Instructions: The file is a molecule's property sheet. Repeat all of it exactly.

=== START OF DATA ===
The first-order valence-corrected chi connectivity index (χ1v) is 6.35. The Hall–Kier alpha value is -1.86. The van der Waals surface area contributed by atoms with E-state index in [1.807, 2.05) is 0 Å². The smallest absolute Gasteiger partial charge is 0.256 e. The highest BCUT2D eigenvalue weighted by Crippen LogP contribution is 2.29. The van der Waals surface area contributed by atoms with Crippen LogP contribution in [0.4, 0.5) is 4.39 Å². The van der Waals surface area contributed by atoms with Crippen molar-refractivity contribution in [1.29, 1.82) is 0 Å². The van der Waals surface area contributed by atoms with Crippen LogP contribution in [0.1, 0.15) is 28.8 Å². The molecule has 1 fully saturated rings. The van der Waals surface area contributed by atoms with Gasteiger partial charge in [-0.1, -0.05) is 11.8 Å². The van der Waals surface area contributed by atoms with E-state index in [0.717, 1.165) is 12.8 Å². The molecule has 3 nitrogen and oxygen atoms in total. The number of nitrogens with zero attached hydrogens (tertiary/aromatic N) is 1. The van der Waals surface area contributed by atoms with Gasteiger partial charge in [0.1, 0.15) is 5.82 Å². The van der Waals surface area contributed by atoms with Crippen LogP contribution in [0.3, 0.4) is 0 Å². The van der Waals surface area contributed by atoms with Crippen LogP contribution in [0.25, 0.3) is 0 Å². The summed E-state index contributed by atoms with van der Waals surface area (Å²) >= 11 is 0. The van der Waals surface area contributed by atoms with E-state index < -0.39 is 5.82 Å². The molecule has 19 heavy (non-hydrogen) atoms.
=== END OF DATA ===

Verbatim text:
The first-order valence-corrected chi connectivity index (χ1v) is 6.35. The Hall–Kier alpha value is -1.86. The van der Waals surface area contributed by atoms with E-state index in [1.807, 2.05) is 0 Å². The smallest absolute Gasteiger partial charge is 0.256 e. The highest BCUT2D eigenvalue weighted by Crippen LogP contribution is 2.29. The van der Waals surface area contributed by atoms with Crippen LogP contribution in [0.4, 0.5) is 4.39 Å². The van der Waals surface area contributed by atoms with Crippen molar-refractivity contribution in [1.29, 1.82) is 0 Å². The van der Waals surface area contributed by atoms with Crippen LogP contribution in [0.1, 0.15) is 28.8 Å². The molecule has 1 fully saturated rings. The van der Waals surface area contributed by atoms with Gasteiger partial charge in [-0.1, -0.05) is 11.8 Å². The van der Waals surface area contributed by atoms with E-state index in [0.717, 1.165) is 12.8 Å². The molecule has 3 nitrogen and oxygen atoms in total. The number of nitrogens with zero attached hydrogens (tertiary/aromatic N) is 1. The van der Waals surface area contributed by atoms with Gasteiger partial charge in [0.1, 0.15) is 5.82 Å². The van der Waals surface area contributed by atoms with Crippen LogP contribution in [0.3, 0.4) is 0 Å². The van der Waals surface area contributed by atoms with Crippen LogP contribution in [0.25, 0.3) is 0 Å². The summed E-state index contributed by atoms with van der Waals surface area (Å²) >= 11 is 0. The van der Waals surface area contributed by atoms with E-state index < -0.39 is 5.82 Å². The molecule has 19 heavy (non-hydrogen) atoms.